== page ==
DC Sucks at Driving
DC Ranks #1 Worst Drivers in America
What an accomplishment! Though this should not come to much of a surprise to anyone driving in the D.C. area, Allstate’s annual “America’s Best Drivers Report” named our city’s drivers the absolute WORST in the country, behind 199 of the nation’s largest cities.
This is Washington’s third consecutive year coming in last place (#200 out of 200), behind our neighbor to the North, Baltimore, Maryland; nortoriously troubled with traffic’s Los Angeles, California; and beat downtown Newark, New Jersey. Cue the pearl clenching!
Other losers included:
- 157. Chicago, Ill.
- 167. Dallas, Texas
- 171. New York, N.Y.
- 182. Los Angeles, Calif.
- 188. Philadelphia, Pa.
Given the state of D.C. area traffic — conditions that a national traffic survey called the worst congestion in the nation and that a Washington Post poll showed pushes more than a third of drivers to “wild rage” — the Allstate study isn’t exactly a shocker. The reportsays that D.C. drivers are the worst when it comes to avoiding accidents, averaging one accident approximately every 4.8 years. On the other hand, the average driver in Fort Collins, Colo., which was named the safest driving city, has a car accident every 14 years, on average.
“We don’t want drivers in Washington, D.C. to be discouraged by their ranking. Instead, we want the report to challenge drivers in Washington, D.C. to make positive changes to their driving habits that will in turn make the city a safer place to live, work and raise families,” said Dave Prendergast, Allstate Field Senior Vice President.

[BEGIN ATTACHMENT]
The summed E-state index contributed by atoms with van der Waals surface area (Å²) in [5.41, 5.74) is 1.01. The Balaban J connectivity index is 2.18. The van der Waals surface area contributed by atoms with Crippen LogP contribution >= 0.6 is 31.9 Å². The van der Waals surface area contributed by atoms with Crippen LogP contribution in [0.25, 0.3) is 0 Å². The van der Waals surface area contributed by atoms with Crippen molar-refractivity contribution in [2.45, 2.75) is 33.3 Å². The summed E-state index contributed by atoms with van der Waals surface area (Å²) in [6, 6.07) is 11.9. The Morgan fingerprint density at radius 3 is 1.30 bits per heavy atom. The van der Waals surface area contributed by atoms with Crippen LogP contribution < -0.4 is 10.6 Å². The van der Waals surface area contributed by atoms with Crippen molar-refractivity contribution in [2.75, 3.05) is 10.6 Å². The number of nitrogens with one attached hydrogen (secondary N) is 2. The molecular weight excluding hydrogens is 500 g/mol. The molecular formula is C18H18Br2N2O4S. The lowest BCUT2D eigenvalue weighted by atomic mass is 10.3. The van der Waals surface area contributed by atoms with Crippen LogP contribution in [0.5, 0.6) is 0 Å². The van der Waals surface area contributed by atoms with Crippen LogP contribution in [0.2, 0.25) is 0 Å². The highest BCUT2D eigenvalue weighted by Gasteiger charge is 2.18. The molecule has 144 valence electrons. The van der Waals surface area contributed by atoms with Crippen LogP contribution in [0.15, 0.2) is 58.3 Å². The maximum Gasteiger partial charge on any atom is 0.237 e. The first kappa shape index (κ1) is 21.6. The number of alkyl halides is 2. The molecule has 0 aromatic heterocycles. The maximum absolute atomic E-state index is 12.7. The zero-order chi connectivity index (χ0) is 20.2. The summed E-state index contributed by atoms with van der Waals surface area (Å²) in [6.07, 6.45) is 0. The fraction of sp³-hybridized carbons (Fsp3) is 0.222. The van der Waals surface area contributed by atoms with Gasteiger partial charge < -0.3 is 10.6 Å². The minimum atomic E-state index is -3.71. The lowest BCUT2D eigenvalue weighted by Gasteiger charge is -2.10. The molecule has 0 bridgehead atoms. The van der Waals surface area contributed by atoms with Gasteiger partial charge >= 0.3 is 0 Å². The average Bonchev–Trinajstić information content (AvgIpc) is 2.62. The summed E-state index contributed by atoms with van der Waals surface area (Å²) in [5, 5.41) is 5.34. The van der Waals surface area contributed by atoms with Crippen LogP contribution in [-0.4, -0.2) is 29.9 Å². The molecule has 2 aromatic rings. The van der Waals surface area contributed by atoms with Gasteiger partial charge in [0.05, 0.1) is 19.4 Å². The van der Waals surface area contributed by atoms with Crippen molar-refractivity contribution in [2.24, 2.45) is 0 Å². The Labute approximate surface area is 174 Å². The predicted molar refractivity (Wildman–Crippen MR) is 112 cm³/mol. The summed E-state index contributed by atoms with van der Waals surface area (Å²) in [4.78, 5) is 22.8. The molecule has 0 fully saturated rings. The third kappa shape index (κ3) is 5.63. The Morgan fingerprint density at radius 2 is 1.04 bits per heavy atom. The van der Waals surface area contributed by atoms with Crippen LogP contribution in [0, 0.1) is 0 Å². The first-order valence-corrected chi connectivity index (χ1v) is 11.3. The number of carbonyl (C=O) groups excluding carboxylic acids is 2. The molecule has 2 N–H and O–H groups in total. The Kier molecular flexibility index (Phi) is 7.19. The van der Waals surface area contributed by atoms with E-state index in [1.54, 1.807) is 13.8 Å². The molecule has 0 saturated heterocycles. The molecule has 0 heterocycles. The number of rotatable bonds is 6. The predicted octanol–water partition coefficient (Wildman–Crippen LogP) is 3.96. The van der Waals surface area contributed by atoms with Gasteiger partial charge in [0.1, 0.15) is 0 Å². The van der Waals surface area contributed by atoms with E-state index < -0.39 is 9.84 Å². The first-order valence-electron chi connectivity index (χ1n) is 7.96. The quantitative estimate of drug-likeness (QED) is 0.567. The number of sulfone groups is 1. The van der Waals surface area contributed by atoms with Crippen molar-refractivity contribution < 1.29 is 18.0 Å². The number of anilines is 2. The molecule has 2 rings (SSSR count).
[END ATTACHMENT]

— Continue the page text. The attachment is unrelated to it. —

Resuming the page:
Here are some safe driving suggestions from Allstate:
— Minimize distractions: Engaging in any other activity while driving — talking on your cellphone, text messaging, changing a radio station, putting on makeup — is a distraction.
— Be aware of road conditions: Ice, snow, fog, rain — all of these weather conditions require extra caution and slower speeds.
— Leave a safe distance between your car and others around you: Maintain at least one car length space between your car and the vehicle in front of you for every 10 mph of speed.
— Steer clear of road rage: Reduce stress on the road by allowing plenty of time for travel, planning your route in advance and altering your schedule or route to avoid congested roads. Remember not to challenge aggressive drivers and stay as far away from them as possible.
— Maintenance matters: Ultimately, safety also depends on the maintenance of your car. Ensure that your car brakes, exhaust system, tires, lights, battery and hoses are in good working order.
Perhaps 2012 wil be our year to break out of last place, but until then buckle up, keep your eye on the road and maybe wear a helmet!Tweet